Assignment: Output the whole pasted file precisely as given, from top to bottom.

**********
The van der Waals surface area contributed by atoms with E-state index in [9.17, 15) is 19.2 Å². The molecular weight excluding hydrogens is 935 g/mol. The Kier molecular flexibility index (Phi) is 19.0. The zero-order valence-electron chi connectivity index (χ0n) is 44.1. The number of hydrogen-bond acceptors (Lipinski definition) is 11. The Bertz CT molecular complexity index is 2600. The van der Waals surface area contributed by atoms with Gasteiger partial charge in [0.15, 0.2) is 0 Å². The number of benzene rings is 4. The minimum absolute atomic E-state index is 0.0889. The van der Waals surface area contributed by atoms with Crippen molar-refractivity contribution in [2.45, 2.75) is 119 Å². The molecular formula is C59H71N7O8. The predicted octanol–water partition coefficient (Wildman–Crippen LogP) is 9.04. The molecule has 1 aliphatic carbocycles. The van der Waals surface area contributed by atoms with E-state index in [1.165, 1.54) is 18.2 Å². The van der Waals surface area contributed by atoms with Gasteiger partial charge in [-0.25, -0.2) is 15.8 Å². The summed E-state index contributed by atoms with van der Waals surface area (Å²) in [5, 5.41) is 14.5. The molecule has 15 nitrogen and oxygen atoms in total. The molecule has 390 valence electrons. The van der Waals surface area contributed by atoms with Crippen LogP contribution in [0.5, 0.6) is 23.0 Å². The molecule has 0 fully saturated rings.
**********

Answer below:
The van der Waals surface area contributed by atoms with E-state index in [9.17, 15) is 19.2 Å². The molecular weight excluding hydrogens is 935 g/mol. The Kier molecular flexibility index (Phi) is 19.0. The zero-order valence-electron chi connectivity index (χ0n) is 44.1. The number of hydrogen-bond acceptors (Lipinski definition) is 11. The Bertz CT molecular complexity index is 2600. The van der Waals surface area contributed by atoms with Gasteiger partial charge in [0.15, 0.2) is 0 Å². The number of benzene rings is 4. The minimum absolute atomic E-state index is 0.0889. The van der Waals surface area contributed by atoms with Crippen molar-refractivity contribution in [2.45, 2.75) is 119 Å². The molecular formula is C59H71N7O8. The predicted octanol–water partition coefficient (Wildman–Crippen LogP) is 9.04. The molecule has 1 aliphatic carbocycles. The van der Waals surface area contributed by atoms with E-state index in [1.165, 1.54) is 18.2 Å². The van der Waals surface area contributed by atoms with Gasteiger partial charge in [-0.25, -0.2) is 15.8 Å². The summed E-state index contributed by atoms with van der Waals surface area (Å²) in [5, 5.41) is 14.5. The molecule has 15 nitrogen and oxygen atoms in total. The molecule has 390 valence electrons. The van der Waals surface area contributed by atoms with Crippen LogP contribution in [0.5, 0.6) is 23.0 Å². The molecule has 0 fully saturated rings.